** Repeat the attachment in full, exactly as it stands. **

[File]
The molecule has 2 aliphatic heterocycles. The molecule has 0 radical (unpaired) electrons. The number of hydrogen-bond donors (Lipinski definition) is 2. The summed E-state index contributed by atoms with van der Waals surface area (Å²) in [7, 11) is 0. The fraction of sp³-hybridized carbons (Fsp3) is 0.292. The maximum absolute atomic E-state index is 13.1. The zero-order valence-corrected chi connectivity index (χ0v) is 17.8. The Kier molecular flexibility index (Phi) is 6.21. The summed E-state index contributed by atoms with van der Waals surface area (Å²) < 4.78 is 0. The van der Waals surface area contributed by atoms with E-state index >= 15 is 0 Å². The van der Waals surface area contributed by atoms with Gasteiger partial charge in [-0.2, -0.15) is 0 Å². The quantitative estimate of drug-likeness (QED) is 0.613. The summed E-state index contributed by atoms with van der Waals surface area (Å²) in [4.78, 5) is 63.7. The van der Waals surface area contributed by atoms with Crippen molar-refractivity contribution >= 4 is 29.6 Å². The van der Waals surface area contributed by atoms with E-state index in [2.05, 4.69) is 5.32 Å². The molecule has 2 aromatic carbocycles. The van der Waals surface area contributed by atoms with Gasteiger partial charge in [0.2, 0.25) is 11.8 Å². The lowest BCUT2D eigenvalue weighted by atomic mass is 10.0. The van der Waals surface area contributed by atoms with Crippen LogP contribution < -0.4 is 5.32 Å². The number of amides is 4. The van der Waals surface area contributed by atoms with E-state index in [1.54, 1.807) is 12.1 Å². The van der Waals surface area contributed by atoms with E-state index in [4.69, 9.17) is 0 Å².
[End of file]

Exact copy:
The molecule has 2 aliphatic heterocycles. The molecule has 0 radical (unpaired) electrons. The number of hydrogen-bond donors (Lipinski definition) is 2. The summed E-state index contributed by atoms with van der Waals surface area (Å²) in [7, 11) is 0. The fraction of sp³-hybridized carbons (Fsp3) is 0.292. The maximum absolute atomic E-state index is 13.1. The zero-order valence-corrected chi connectivity index (χ0v) is 17.8. The Kier molecular flexibility index (Phi) is 6.21. The summed E-state index contributed by atoms with van der Waals surface area (Å²) < 4.78 is 0. The van der Waals surface area contributed by atoms with E-state index >= 15 is 0 Å². The van der Waals surface area contributed by atoms with Gasteiger partial charge in [-0.2, -0.15) is 0 Å². The quantitative estimate of drug-likeness (QED) is 0.613. The summed E-state index contributed by atoms with van der Waals surface area (Å²) in [4.78, 5) is 63.7. The van der Waals surface area contributed by atoms with Crippen molar-refractivity contribution >= 4 is 29.6 Å². The van der Waals surface area contributed by atoms with E-state index in [2.05, 4.69) is 5.32 Å². The molecule has 2 aromatic carbocycles. The van der Waals surface area contributed by atoms with Gasteiger partial charge in [0.2, 0.25) is 11.8 Å². The lowest BCUT2D eigenvalue weighted by atomic mass is 10.0. The van der Waals surface area contributed by atoms with Crippen LogP contribution < -0.4 is 5.32 Å². The number of amides is 4. The van der Waals surface area contributed by atoms with E-state index in [1.54, 1.807) is 12.1 Å². The van der Waals surface area contributed by atoms with E-state index in [4.69, 9.17) is 0 Å².